Dr HANX: Everything You Need To Know About PMS
Hey Dr HANX, what exactly is PMS?
Premenstrual syndrome (PMS) is that big bang of physical and emotional symptoms that tend to appear in the two weeks leading up to your period. Usually, they improve or subside once your period starts and tend to have totally disappeared by the end of your period.
Your GP/medical professional can diagnose PMS by taking your medical history to ensure you have no other health issues that could be confused with PMS. There’s no blood test to determine PMS but these three elements are key for diagnosing PMS:
- The main presenting complaint is an emotional symptom associated with PMS such as mood swings, feeling upset anxious or irritable.
- Symptoms coincide in the premenstrual phase and reduce or disappear just before or when menstruation happens.
- The symptoms interfere with the person’s day to day life.
Okay, so how can PMS affect your body?
- PMS symptoms include:
- Mood swings
- Tiredness (sound familiar?)
- Feeling upset
- Anxious or irritable
- Breast tenderness
- Increased acne
- A change in appetite and libido
It’s more tricky to manage and cope with other health issues while feeling tired, low, or moody and experiencing PMS symptoms may also trigger people to make poorer health choices, such as craving and eating sugary foods and resisting exercise.
Roughly 50% of people who suffer PMS also have another health issue which is exacerbated during the premenstrual period too.
These tend to be conditions that are similar to PMS symptoms, including depression and anxiety disorders, ME / chronic fatigue syndrome, and irritable bowel syndrome to name just a few.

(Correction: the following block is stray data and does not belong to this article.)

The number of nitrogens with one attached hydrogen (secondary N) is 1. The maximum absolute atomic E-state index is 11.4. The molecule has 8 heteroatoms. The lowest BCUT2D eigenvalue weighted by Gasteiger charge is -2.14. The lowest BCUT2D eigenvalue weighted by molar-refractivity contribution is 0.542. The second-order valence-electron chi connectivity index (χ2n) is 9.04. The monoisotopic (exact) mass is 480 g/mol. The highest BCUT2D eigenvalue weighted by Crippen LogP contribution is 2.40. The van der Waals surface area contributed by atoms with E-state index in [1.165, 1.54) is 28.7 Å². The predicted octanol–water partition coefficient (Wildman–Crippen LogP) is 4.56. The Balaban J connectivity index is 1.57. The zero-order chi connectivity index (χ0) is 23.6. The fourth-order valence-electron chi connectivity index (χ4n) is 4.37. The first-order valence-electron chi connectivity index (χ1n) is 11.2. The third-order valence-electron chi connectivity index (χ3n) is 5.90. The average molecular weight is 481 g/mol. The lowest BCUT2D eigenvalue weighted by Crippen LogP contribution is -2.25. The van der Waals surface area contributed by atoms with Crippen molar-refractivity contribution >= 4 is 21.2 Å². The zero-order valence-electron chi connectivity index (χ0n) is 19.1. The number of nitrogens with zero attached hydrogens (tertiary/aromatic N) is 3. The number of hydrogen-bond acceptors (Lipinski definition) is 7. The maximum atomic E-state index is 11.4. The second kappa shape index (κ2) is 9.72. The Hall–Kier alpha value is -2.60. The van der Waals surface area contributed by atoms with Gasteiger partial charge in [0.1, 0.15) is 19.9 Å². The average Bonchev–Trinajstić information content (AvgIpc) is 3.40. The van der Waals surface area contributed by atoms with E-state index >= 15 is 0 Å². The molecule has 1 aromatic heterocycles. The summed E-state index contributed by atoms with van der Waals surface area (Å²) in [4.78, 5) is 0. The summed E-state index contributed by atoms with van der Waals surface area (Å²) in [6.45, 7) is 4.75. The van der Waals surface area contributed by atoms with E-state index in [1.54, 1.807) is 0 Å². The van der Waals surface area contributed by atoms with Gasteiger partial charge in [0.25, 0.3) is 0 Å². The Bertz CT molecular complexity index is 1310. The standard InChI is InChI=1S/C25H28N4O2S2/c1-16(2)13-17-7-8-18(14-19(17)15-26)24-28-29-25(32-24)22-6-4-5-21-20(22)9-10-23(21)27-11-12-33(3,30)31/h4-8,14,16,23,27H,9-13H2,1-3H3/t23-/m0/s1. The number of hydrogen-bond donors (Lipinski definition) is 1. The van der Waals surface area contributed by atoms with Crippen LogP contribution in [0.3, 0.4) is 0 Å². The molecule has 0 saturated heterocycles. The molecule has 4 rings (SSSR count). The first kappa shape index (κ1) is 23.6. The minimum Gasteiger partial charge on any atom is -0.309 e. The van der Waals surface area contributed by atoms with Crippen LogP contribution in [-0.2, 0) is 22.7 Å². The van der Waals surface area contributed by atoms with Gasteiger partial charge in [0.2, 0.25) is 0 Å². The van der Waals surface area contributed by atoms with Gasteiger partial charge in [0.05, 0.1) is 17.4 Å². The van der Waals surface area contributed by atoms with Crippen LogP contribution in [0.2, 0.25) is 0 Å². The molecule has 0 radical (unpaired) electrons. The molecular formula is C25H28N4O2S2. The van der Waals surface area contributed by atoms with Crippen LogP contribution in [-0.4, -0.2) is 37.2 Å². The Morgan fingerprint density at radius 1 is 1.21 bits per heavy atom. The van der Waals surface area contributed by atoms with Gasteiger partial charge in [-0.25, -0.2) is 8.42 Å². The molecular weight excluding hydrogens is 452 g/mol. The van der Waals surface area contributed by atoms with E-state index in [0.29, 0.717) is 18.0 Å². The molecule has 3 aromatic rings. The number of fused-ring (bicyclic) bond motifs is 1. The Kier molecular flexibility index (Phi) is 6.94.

How common is PMS?
Most people who have periods experience some kind of PMS. However, we’re all different and as a result, symptoms can vary from month to month, too.
PMS is very common and affects most people who have periods (over 90% - that’s pretty massive), but unfortunately for some people, it’s more severe and can drastically affect their daily life. A very small number of people may experience more severe symptoms of PMS known as premenstrual dysphoric disorder (PMDD). Similar to PMS but more serious, PMDD causes severe irritability, depression, or anxiety in the lead up to menstruation. This can be debilitating and it’s important to get specialist help and support to manage PMDD.
There’s still not much info out there on why PMS happens, but what *do* we know?
Researchers are not certain exactly what causes PMS, the most popular explanation is that PMS symptoms are related to:
- Cyclic changes in female sex hormones. The hormone progesterone peaks at the end of your menstrual cycle, then drops when you start your period (ie- at the start of your menstrual cycle) and this is thought to contribute to PMS.
- Hormones from the pituitary gland - a gland at the base of the brain.
- Prostaglandins, which are chemicals found in the body which affect our function.
- Certain brain chemicals called neurotransmitters. a variety of chemical substances in your blood called neurotransmitters, including serotonin and gamma-aminobutyric acid (GABA).
There’s also some evidence that magnesium deficiency could play a role, as well as a person’s lifestyle choices. PMS symptoms appear to be most severe in women who smoke, are stressed, don’t exercise regularly, have poor sleeping habits, or a poor diet. However, it's not clear which comes first with regards to lifestyle, for example, you may be stressed or not sleeping well due to PMS itself, rather stress or lack of sleep causing PMS.